Crest: 40.91 feet
Amount of rain: 4.9 inches over three days: June 22-24, 1972.
Structures affected: approximately 25,000 homes and apartments from Shickshinny to West Pittston, plus 2,728 commercial establishments.
Affected: 20,033 families or about 100,000 people had to evacuate.
Financial toll: More than $1 billion.
In June 1972, a tropical storm, the first of the season, paused in its trip along the East Coast and stalled over Pennsylvania and New York.
Rain poured down all day on June 22, 1972. The downpour continued all night. Water was everywhere.
When the Susquehanna River started to swell ominously, people began to worry.
Officials called for an evacuation of the low-lying areas of the Wyoming Valley at 6 am. Friday, June 23. The warning sirens sounded in Wilkes-Barre at 11:16 a.m.
The efforts of about 10,000 volunteers, sandbagging in an attempt to stem the floodwater, proved futile. The levee broke at the historic Forty Fort cemetery, uprooting burial vaults, caskets and headstones and washing them all over the West Side. It also broke in South Wilkes-Barre at Riverside Drive and Irving Street and around Beade Street in Plymouth.
By Friday, June 23, the Susquehanna River overtopped the four existing levees and swallowed up 48 square miles of the Wyoming Valley.
The river crested at 7 p.m. Saturday, June 24, at a record 40.91 feet.
Three people lost their lives as a result of Agnes: William Shock of Wilkes-Barre, a sandbagging volunteer who drowned when unable to outrun the floodwaters; William Seiwell of Wilkes-Barre, who died during a rescue operation; and National Guardsman Robert Whitman of Johnstown, who suffered a fatal heart attack during a cleanup operation on the West Side.
When the floodwaters started to recede on Sunday, June 25, they revealed a muddy, stinking mess. About 80,000 people were homeless and 11,000 were out of work. Five bridges were damaged or, like the North Street Bridge, destroyed; 38 churches and three synagogues were damaged and a million tons of debris accumulated and couldn't be carted off to a landfill for months.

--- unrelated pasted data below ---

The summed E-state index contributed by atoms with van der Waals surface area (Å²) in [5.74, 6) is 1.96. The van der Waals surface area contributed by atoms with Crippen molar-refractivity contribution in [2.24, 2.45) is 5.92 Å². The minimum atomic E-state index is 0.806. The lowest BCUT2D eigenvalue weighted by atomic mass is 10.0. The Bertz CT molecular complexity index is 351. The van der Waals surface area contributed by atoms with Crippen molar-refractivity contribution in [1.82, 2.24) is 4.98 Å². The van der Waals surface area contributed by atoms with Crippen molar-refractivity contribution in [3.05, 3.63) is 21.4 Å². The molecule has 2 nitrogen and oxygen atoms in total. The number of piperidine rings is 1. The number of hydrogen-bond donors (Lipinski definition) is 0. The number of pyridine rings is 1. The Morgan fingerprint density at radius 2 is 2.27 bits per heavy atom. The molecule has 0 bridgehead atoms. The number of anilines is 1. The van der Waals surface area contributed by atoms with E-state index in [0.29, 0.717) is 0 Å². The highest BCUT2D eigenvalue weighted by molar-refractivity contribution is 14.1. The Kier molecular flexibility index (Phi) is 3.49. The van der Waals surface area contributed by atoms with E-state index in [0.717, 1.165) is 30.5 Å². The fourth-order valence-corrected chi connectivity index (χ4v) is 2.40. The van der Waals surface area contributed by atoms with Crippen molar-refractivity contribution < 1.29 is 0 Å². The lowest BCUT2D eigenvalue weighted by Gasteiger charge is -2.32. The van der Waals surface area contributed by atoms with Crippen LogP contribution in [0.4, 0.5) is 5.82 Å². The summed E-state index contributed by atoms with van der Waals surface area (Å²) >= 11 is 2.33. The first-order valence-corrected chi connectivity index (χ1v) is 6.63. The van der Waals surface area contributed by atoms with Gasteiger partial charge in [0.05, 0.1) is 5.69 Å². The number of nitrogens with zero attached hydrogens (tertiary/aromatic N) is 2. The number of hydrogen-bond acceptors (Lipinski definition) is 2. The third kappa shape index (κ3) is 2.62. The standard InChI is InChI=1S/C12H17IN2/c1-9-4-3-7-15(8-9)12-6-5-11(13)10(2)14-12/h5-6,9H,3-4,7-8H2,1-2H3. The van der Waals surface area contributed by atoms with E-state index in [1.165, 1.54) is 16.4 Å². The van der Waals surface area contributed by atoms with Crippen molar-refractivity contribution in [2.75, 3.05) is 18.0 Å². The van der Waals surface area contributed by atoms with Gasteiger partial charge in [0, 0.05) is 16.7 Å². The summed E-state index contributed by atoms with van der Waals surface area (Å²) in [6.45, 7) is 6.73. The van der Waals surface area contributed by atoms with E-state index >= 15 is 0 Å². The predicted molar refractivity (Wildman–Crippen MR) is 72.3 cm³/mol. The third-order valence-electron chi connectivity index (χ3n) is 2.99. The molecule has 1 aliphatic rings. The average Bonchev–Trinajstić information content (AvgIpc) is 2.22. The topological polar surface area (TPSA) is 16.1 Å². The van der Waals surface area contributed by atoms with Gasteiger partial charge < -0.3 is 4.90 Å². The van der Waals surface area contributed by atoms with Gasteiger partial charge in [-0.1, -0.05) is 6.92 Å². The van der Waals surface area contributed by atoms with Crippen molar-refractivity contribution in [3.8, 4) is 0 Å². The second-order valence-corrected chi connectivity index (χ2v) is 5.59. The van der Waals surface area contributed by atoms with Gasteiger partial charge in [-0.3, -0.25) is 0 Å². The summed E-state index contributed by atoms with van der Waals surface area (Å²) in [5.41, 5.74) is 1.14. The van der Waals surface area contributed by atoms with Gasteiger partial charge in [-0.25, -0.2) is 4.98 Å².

People in Wilkes-Barre had no power for 13 days, while in other parts of the county, flood victims went without electricity for up to 104 days.
It took years for the Wyoming Valley to recover from Agnes, and the landscape would never be the same again.
It would be 25 years after the "flood of a century" before the levee system would be built up sufficiently to protect Wilkes-Barre and the West Side from another Agnes-level flood.
And, months shy of Agnes' 40th anniversary, she would be upstaged by an upstart named Tropical Storm Lee.
Tropical Storm Lee
Crest: 42.66 feet
Amount of rain: 6.03 inches over five days: Sept. 4-8, 2011
Structures affected: 152 single-family homes, 32 mobile homes and 46 businesses were destroyed; 716 single-family homes, 25 mobile homes and 95 businesses sustained major damage; 529 single family homes and 18 businesses had minor damage, and 1,249 homes and 25 businesses were affected in other ways,
Affected: In Luzerne County, 2,947 people applied for a total of $14.8 million in federal disaster assistance.